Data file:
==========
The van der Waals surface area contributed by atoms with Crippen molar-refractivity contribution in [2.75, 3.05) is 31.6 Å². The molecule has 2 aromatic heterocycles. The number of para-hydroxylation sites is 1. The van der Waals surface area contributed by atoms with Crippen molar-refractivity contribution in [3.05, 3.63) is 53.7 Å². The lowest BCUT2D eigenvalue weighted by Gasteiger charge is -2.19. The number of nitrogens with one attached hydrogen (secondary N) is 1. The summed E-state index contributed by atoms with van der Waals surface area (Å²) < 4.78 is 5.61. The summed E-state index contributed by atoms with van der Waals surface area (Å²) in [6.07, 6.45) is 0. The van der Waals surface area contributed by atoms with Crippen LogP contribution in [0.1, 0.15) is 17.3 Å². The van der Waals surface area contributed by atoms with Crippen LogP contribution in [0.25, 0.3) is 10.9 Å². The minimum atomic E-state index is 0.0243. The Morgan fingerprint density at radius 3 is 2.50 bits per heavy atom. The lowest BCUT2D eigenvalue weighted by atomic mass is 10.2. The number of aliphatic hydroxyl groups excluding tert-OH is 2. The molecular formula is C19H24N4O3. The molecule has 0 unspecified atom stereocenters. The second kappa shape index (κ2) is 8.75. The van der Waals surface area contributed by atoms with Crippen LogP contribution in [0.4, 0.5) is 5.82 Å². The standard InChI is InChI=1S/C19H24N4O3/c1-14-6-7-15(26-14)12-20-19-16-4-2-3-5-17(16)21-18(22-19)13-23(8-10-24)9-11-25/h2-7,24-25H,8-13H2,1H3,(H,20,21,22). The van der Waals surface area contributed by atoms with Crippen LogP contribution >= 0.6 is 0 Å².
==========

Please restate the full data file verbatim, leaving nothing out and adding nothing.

The van der Waals surface area contributed by atoms with Crippen molar-refractivity contribution in [2.75, 3.05) is 31.6 Å². The molecule has 2 aromatic heterocycles. The number of para-hydroxylation sites is 1. The van der Waals surface area contributed by atoms with Crippen molar-refractivity contribution in [3.05, 3.63) is 53.7 Å². The lowest BCUT2D eigenvalue weighted by Gasteiger charge is -2.19. The number of nitrogens with one attached hydrogen (secondary N) is 1. The summed E-state index contributed by atoms with van der Waals surface area (Å²) < 4.78 is 5.61. The summed E-state index contributed by atoms with van der Waals surface area (Å²) in [6.07, 6.45) is 0. The van der Waals surface area contributed by atoms with Crippen LogP contribution in [0.1, 0.15) is 17.3 Å². The van der Waals surface area contributed by atoms with Crippen LogP contribution in [0.25, 0.3) is 10.9 Å². The minimum atomic E-state index is 0.0243. The Morgan fingerprint density at radius 3 is 2.50 bits per heavy atom. The lowest BCUT2D eigenvalue weighted by atomic mass is 10.2. The number of aliphatic hydroxyl groups excluding tert-OH is 2. The molecular formula is C19H24N4O3. The molecule has 0 unspecified atom stereocenters. The second kappa shape index (κ2) is 8.75. The van der Waals surface area contributed by atoms with Crippen LogP contribution in [0.4, 0.5) is 5.82 Å². The standard InChI is InChI=1S/C19H24N4O3/c1-14-6-7-15(26-14)12-20-19-16-4-2-3-5-17(16)21-18(22-19)13-23(8-10-24)9-11-25/h2-7,24-25H,8-13H2,1H3,(H,20,21,22). The van der Waals surface area contributed by atoms with Crippen LogP contribution >= 0.6 is 0 Å².